Creeds, Prophets and Revolutionaries: Culture and Religion idea

Evie

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Creeds, Prophets and Revolutionaries.

This is some idle religious system thinking inspired by some posts around. It's a system with an on-map component, though quite different and largely tuned down from the one in Civ VI, because while I think the implementation in VI was bad, the general concept that the game should happen on the map, not on separate screens was a good one. This system more or less ties in loyalty, culture, religion and ideologies together in one cohesive whole. Very much WIP, most comments welcome.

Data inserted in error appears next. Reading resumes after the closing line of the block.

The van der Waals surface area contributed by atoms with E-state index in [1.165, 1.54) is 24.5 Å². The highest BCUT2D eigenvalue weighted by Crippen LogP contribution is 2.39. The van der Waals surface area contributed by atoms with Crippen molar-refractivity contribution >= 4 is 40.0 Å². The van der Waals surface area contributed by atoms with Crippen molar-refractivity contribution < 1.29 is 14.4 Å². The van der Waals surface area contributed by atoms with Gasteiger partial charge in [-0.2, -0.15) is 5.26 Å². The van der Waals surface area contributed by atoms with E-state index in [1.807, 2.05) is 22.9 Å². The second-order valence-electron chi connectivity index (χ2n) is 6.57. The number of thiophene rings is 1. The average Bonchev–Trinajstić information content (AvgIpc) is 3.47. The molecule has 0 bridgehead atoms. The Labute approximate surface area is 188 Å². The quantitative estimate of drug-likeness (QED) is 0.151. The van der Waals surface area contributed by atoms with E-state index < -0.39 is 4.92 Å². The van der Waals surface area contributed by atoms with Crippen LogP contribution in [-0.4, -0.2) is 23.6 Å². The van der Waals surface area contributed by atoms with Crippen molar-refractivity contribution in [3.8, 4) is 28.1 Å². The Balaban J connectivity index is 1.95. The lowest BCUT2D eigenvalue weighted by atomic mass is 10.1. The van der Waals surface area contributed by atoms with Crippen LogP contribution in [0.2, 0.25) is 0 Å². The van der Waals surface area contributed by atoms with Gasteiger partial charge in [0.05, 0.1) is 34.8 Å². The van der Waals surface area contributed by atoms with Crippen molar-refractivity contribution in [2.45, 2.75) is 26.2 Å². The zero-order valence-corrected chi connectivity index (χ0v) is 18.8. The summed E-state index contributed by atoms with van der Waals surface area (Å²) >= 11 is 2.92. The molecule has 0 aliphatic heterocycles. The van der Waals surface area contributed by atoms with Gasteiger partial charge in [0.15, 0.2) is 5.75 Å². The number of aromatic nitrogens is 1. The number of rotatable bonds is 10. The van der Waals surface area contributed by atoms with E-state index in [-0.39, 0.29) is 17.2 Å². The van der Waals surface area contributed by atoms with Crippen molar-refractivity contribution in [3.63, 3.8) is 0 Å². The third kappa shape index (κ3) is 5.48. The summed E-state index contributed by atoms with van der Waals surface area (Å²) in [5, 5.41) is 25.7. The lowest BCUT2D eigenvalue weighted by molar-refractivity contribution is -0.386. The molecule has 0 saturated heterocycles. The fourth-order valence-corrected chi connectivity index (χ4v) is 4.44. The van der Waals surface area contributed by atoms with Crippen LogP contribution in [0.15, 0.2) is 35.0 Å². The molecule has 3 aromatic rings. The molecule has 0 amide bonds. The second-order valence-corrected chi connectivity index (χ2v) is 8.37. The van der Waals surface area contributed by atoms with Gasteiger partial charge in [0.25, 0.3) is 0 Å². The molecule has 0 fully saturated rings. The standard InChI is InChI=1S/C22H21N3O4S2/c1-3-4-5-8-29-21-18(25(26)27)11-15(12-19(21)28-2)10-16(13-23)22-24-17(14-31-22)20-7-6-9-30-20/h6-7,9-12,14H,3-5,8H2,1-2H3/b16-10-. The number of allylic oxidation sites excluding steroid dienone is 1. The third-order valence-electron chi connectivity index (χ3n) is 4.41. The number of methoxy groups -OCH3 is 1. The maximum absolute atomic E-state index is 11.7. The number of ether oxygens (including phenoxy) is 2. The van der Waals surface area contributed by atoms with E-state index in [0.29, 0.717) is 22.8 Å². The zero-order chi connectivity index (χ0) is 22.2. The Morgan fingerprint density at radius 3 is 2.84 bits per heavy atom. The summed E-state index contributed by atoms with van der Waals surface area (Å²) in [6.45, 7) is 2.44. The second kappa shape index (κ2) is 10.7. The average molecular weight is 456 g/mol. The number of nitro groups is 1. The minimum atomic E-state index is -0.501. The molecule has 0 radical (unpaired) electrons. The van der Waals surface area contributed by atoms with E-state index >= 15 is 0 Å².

1)Creed, Religion, Ideology. A creed is a belief system, either spiritual or political, that attempts to spread across the map. Players only have limited control over this spread, which is largely the work of quasi-barbarian units called Great Prophets (Spiritual Creed) or Great Revolutionaries (Political Creed). Each Creed starts with one or more belief associated with it, granting him some in-game effect ; once a Creed become a Religion (Spiritual) or Ideology (Political), which requires that at least one civ adopt it as a state religion or state ideology and that a certain number of pops have adopted the creed, it can again additional beliefs. An existing Creeds can spread additional Great Prophets.